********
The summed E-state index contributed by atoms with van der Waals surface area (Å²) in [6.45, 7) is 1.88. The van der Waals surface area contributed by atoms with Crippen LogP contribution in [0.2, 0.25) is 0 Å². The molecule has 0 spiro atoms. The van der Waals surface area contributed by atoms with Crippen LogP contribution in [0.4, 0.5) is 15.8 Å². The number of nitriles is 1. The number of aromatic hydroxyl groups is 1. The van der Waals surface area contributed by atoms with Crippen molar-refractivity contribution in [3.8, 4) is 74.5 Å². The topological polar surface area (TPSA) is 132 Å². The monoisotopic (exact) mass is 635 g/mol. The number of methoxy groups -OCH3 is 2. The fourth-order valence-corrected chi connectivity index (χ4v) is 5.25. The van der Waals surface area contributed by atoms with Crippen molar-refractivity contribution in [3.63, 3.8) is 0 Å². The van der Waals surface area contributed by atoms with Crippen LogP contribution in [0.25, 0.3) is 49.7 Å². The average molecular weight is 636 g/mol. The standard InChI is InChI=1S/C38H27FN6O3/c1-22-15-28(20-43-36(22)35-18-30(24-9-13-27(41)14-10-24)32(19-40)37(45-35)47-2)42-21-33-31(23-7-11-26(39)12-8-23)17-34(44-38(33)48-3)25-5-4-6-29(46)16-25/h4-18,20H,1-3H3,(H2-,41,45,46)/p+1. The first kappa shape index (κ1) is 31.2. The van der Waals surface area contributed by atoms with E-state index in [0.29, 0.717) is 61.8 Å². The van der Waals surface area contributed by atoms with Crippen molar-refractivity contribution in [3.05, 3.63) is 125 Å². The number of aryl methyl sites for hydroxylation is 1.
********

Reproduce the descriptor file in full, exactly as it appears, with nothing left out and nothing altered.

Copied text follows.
The summed E-state index contributed by atoms with van der Waals surface area (Å²) in [6.45, 7) is 1.88. The van der Waals surface area contributed by atoms with Crippen LogP contribution in [0.2, 0.25) is 0 Å². The molecule has 0 spiro atoms. The van der Waals surface area contributed by atoms with Crippen LogP contribution in [0.4, 0.5) is 15.8 Å². The number of nitriles is 1. The number of aromatic hydroxyl groups is 1. The van der Waals surface area contributed by atoms with Crippen molar-refractivity contribution in [3.8, 4) is 74.5 Å². The topological polar surface area (TPSA) is 132 Å². The monoisotopic (exact) mass is 635 g/mol. The number of methoxy groups -OCH3 is 2. The fourth-order valence-corrected chi connectivity index (χ4v) is 5.25. The van der Waals surface area contributed by atoms with Crippen molar-refractivity contribution in [3.63, 3.8) is 0 Å². The van der Waals surface area contributed by atoms with Crippen LogP contribution in [0.25, 0.3) is 49.7 Å². The average molecular weight is 636 g/mol. The standard InChI is InChI=1S/C38H27FN6O3/c1-22-15-28(20-43-36(22)35-18-30(24-9-13-27(41)14-10-24)32(19-40)37(45-35)47-2)42-21-33-31(23-7-11-26(39)12-8-23)17-34(44-38(33)48-3)25-5-4-6-29(46)16-25/h4-18,20H,1-3H3,(H2-,41,45,46)/p+1. The first kappa shape index (κ1) is 31.2. The van der Waals surface area contributed by atoms with E-state index in [0.29, 0.717) is 61.8 Å². The van der Waals surface area contributed by atoms with Crippen molar-refractivity contribution in [3.05, 3.63) is 125 Å². The number of aryl methyl sites for hydroxylation is 1.